As adults, we practice money management on a daily basis. Sometimes we get it right, other times we miss the mark. But the more we stay on top of our finances, the easier it becomes to keep them healthy.
Does this make you wonder why we don’t start teaching kids how to manage their money from an early age? Financial planners agree that it’s never too early – or too late – to teach children good money habits. And it all starts at home.
Whether you’re a pro budgeter or you’re working toward financial freedom, there’s a lot you can do to get your kids on the money management train. And it’s a lot easier than you think! This guide will help you kickstart the conversation and make money management part of your family culture.
How to Introduce the Concept of Money Management to Kids
The concept of money management is easy for adults to understand. For children, it’s a more abstract idea. Especially if they’re not used to handling money or making decisions about it.
The best way to introduce this topic is through everyday conversations and activities. Here are some ideas for you to use, depending on your child’s age.
For Kids 5-9
Elementary school kids pick up on every little thing that you do. And they’re eager to learn about money. Why? Because they’ve already figured out that it’s the tool to buy what they want!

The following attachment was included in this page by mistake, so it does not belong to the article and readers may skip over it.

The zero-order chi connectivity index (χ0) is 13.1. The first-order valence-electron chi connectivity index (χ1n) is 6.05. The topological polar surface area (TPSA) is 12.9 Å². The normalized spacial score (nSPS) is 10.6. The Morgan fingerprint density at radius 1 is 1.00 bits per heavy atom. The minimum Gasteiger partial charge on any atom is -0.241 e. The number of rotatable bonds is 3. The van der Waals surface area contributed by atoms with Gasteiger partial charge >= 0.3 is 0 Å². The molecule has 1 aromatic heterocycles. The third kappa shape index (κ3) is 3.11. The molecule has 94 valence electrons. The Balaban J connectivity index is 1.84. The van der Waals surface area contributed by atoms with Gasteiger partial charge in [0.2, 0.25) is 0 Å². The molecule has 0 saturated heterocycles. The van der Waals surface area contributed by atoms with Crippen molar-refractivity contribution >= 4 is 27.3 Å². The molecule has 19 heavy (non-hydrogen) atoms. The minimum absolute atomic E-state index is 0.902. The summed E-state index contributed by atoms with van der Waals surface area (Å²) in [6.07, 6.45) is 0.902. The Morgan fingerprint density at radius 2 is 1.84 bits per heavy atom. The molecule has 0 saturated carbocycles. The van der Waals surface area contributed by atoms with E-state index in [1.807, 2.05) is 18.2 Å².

Next time you take your child to the store, share the full shopping experience with them. From choosing quality products at affordable prices, to estimating your total and paying at the register. This will make your child feel empowered and will spark questions from them.
Take your time to answer these questions to the best of your ability. If there’s anything you don’t really know, look it up with your child! Many parents find that it’s actually fun to embark on this financial journey with their kids!
At this age, experts also recommend setting up a 3-jar system for your kids. One jar is for saving, one for spending, and the other for giving. This helps introduce three important money management concepts in a visual format that’s easy for kids to grasp.
The jar system also teaches your kids the importance of work ethic. It helps them differentiate wants from needs, and brushes up their math skills. Best of all, you don’t need to have long conversations about these things. They’ll just come up naturally, as your child starts using the jars.
How much your child puts in each jar is up to them. You can offer suggestions and decide as a family. But ultimately, this exercise should encourage kids to make their own money decisions and set up personal goals.